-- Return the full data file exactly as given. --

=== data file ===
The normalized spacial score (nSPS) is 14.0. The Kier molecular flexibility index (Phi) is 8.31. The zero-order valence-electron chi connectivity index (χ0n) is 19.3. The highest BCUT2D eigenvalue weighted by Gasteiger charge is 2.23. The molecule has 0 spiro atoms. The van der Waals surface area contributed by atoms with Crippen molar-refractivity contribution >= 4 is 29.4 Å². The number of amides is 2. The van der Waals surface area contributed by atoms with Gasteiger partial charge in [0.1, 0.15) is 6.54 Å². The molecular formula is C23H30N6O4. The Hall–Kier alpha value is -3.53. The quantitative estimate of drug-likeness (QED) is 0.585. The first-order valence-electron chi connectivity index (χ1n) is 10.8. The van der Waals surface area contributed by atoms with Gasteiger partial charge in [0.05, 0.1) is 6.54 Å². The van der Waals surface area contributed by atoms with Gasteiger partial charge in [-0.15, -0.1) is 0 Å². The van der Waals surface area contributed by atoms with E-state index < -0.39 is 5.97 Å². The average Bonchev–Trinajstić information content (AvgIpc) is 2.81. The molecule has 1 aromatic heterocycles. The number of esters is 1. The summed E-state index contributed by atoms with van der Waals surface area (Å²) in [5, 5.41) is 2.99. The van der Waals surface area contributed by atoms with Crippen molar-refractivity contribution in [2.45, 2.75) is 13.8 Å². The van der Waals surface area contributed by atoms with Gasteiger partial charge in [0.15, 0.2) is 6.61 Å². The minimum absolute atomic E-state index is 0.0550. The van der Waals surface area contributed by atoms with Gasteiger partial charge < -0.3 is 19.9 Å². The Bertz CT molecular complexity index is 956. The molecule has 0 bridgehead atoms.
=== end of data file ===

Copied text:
The normalized spacial score (nSPS) is 14.0. The Kier molecular flexibility index (Phi) is 8.31. The zero-order valence-electron chi connectivity index (χ0n) is 19.3. The highest BCUT2D eigenvalue weighted by Gasteiger charge is 2.23. The molecule has 0 spiro atoms. The van der Waals surface area contributed by atoms with Crippen molar-refractivity contribution >= 4 is 29.4 Å². The number of amides is 2. The van der Waals surface area contributed by atoms with Gasteiger partial charge in [0.1, 0.15) is 6.54 Å². The molecular formula is C23H30N6O4. The Hall–Kier alpha value is -3.53. The quantitative estimate of drug-likeness (QED) is 0.585. The first-order valence-electron chi connectivity index (χ1n) is 10.8. The van der Waals surface area contributed by atoms with Gasteiger partial charge in [0.05, 0.1) is 6.54 Å². The van der Waals surface area contributed by atoms with Gasteiger partial charge in [-0.15, -0.1) is 0 Å². The van der Waals surface area contributed by atoms with E-state index < -0.39 is 5.97 Å². The average Bonchev–Trinajstić information content (AvgIpc) is 2.81. The molecule has 1 aromatic heterocycles. The number of esters is 1. The summed E-state index contributed by atoms with van der Waals surface area (Å²) in [5, 5.41) is 2.99. The van der Waals surface area contributed by atoms with Crippen molar-refractivity contribution in [2.45, 2.75) is 13.8 Å². The van der Waals surface area contributed by atoms with Gasteiger partial charge in [0.15, 0.2) is 6.61 Å². The minimum absolute atomic E-state index is 0.0550. The van der Waals surface area contributed by atoms with Gasteiger partial charge < -0.3 is 19.9 Å². The Bertz CT molecular complexity index is 956. The molecule has 0 bridgehead atoms.